- Colic root
- Devil’s bones
- Rheumatism root
- Wild yam root
For Patients & Caregivers
How It Works
Wild yam has not been shown to prevent or treat cancer, and there is limited mixed evidence on whether it might be helpful for menopausal symptoms.
Wild yam contains a compound called diosgenin that mimics estrogen and progesterone in animals. Diosgenin can be converted into active steroid compounds in the lab.
Studies in humans are quite limited. A few small studies that use different species and formulas of wild yam extract have had mixed results on menopausal symptoms. Another small study suggests that increasing yam intake through diet may improve sex hormone and cholesterol levels.
A lab study showed that wild yam extract has weak hormonal activity against human breast cancer cells, but this does not mean it can prevent or treat cancer. More studies are needed to confirm whether wild yam or its extract actually has any benefits. Because wild yam has estrogenic effects, patients with hormone-sensitive cancers should talk to their physicians before consumption.
For Healthcare Professionals
Derived from the root of a twining vine, wild yam was traditionally used for its antispasmodic and anti-inflammatory properties to treat menopausal symptoms, gastrointestinal ailments, muscle spasm, asthma, joint pain, and rheumatoid arthritis (1) (2). Wild yam has antiproliferative (3) and antimitotic effects (4) in vitro, and animal models also suggest it has antinociceptive and anti-inflammatory properties (1) (18). Diosgenin, the active ingredient in wild yam, was shown to have estrogenic and progestogenic effects (3) (5) (6) (7) (19), and to restore moderately decreased sperm motility (20) in mice. Dioscorin, another protein, appeared to reduce weight gain and total visceral lipids, and improve impaired glucose tolerance in mice (21).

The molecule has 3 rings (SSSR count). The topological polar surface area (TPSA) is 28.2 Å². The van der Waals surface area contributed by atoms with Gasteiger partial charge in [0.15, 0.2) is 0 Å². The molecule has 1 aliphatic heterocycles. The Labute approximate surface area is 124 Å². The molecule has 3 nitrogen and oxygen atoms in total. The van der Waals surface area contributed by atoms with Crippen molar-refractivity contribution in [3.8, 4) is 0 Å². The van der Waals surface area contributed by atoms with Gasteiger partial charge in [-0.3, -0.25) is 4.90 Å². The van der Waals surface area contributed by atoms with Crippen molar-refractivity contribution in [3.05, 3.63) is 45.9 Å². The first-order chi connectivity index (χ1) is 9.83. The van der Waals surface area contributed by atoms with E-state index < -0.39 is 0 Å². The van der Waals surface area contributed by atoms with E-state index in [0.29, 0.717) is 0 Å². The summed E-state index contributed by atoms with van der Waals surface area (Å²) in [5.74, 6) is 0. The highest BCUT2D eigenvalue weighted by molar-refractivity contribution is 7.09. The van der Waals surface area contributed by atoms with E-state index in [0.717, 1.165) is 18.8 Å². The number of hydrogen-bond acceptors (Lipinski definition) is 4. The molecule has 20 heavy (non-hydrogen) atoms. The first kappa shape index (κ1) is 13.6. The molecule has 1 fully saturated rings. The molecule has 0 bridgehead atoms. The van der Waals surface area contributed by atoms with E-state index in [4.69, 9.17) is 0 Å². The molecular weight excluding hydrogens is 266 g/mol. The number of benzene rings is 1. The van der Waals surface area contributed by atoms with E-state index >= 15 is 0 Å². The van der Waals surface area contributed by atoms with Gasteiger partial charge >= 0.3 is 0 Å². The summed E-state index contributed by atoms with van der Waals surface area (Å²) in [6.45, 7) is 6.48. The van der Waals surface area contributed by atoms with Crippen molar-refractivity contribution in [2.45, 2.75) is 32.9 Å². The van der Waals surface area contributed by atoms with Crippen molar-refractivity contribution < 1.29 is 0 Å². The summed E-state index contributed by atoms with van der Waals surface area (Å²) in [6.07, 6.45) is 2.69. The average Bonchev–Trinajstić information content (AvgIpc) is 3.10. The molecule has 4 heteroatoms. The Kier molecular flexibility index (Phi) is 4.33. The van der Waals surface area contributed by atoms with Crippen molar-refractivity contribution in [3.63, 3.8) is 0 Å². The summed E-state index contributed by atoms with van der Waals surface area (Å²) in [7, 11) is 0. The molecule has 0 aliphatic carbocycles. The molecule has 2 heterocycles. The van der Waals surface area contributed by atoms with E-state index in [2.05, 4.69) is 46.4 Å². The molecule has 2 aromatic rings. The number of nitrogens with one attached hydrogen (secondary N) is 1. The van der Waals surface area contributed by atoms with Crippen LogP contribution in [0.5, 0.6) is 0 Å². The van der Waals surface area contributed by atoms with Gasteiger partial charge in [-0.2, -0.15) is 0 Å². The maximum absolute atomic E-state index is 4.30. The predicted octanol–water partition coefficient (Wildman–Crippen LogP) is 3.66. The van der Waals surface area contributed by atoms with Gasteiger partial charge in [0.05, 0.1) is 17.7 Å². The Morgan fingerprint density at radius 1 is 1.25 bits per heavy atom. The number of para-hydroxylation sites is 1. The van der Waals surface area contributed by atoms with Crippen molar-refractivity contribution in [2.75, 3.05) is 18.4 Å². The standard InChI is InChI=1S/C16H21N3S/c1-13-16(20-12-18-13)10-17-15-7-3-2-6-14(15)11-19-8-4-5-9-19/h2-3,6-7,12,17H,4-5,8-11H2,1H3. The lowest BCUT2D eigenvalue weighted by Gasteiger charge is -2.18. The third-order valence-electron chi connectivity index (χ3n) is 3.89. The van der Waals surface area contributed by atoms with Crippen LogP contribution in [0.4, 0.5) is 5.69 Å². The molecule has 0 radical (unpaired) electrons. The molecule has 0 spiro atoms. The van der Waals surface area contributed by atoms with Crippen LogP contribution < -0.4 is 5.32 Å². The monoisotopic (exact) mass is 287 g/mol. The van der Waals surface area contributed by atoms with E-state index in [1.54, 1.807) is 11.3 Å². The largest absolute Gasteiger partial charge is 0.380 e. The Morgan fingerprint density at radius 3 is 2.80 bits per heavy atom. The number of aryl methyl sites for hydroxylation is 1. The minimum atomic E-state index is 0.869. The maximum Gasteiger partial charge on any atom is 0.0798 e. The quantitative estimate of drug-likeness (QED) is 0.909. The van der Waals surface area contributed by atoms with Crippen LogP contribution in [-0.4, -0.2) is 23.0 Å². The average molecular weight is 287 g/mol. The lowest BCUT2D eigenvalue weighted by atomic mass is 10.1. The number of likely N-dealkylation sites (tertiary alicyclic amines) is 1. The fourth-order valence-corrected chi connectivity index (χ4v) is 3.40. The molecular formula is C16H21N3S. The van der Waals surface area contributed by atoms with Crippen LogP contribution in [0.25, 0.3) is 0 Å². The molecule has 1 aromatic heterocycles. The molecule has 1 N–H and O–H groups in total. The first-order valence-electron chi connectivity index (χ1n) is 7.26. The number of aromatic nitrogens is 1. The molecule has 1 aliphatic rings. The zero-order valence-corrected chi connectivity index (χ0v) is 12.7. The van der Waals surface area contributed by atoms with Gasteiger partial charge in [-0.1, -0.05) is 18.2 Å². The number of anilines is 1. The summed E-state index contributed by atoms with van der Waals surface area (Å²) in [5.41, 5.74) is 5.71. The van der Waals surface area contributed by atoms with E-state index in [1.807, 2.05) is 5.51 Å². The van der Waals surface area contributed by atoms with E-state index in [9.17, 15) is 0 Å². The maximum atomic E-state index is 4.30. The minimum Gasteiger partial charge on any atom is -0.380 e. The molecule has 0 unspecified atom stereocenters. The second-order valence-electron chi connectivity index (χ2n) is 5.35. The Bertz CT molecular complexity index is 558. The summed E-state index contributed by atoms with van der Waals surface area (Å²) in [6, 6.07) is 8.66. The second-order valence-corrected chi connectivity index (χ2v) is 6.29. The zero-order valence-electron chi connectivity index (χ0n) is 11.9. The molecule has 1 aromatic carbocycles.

Small studies on whether wild yam can relieve menopausal symptoms are mixed: one suggested that an oral D. alata formula was more effective than placebo (8), but another showed a topical D. villosa formula was ineffective (9). In other small studies, an oral diosgenin-rich yam extract appeared to enhance cognitive function (22), and dietary yam may improve sex hormone and lipid profiles (10). However, larger studies are needed to confirm whether wild yam in any form actually has any benefits for menopausal symptoms.
Wild yam extract is sold as a dietary supplement, liquid extract, or cream. Diosgenin in wild yam has been used as raw material for synthetic progesterone, but there is no evidence that the human body can convert diosgenin into progesterone. Because wild yam has estrogenic effects, patients with hormone-sensitive cancers should talk to their physicians before consumption.
Mechanism of Action
The steroid saponin diosgenin in wild yam modulates cell signaling involved in growth, differentiation, apoptosis, and oncogenesis (14). In vitro studies suggest wild yam extract protects against human breast cancer proliferation by acting as a weak phytoestrogen (3). A molecular docking study of estrogen mimics in phytochemicals from dietary herbal supplements found that D. villosa docked strongly with the estrogen receptor (23). However, the D. villosa species has been noted to induce chronic kidney injury via pro-fibrotic pathways in animal models (15).